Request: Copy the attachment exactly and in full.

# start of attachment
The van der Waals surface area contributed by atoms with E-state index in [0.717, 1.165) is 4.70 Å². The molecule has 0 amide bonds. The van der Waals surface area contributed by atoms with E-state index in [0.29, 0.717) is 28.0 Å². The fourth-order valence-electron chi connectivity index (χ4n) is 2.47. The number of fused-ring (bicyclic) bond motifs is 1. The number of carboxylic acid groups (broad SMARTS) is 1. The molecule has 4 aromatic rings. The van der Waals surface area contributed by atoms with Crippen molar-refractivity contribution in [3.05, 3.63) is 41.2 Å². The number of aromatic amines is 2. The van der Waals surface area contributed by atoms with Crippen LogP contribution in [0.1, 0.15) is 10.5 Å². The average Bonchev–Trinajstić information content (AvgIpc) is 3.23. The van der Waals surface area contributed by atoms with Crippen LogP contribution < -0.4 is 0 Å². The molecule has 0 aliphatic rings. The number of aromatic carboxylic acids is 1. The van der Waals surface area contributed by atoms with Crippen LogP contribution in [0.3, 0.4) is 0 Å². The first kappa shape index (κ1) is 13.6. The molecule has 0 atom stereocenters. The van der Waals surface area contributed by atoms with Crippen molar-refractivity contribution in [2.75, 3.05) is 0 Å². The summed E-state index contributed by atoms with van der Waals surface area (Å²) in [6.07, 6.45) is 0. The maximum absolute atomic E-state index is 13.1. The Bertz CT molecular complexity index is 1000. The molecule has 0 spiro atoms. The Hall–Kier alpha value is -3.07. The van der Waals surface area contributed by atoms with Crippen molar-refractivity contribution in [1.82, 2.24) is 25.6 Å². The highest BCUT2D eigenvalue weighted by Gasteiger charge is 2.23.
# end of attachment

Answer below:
The van der Waals surface area contributed by atoms with E-state index in [0.717, 1.165) is 4.70 Å². The molecule has 0 amide bonds. The van der Waals surface area contributed by atoms with E-state index in [0.29, 0.717) is 28.0 Å². The fourth-order valence-electron chi connectivity index (χ4n) is 2.47. The number of fused-ring (bicyclic) bond motifs is 1. The number of carboxylic acid groups (broad SMARTS) is 1. The molecule has 4 aromatic rings. The van der Waals surface area contributed by atoms with Crippen molar-refractivity contribution in [3.05, 3.63) is 41.2 Å². The number of aromatic amines is 2. The van der Waals surface area contributed by atoms with Crippen LogP contribution in [0.1, 0.15) is 10.5 Å². The average Bonchev–Trinajstić information content (AvgIpc) is 3.23. The van der Waals surface area contributed by atoms with Crippen LogP contribution < -0.4 is 0 Å². The molecule has 0 aliphatic rings. The number of aromatic carboxylic acids is 1. The van der Waals surface area contributed by atoms with Crippen LogP contribution in [0.3, 0.4) is 0 Å². The first kappa shape index (κ1) is 13.6. The molecule has 0 atom stereocenters. The van der Waals surface area contributed by atoms with Crippen molar-refractivity contribution in [2.75, 3.05) is 0 Å². The summed E-state index contributed by atoms with van der Waals surface area (Å²) in [6.07, 6.45) is 0. The maximum absolute atomic E-state index is 13.1. The Bertz CT molecular complexity index is 1000. The molecule has 0 spiro atoms. The Hall–Kier alpha value is -3.07. The van der Waals surface area contributed by atoms with Crippen molar-refractivity contribution in [1.82, 2.24) is 25.6 Å². The highest BCUT2D eigenvalue weighted by Gasteiger charge is 2.23.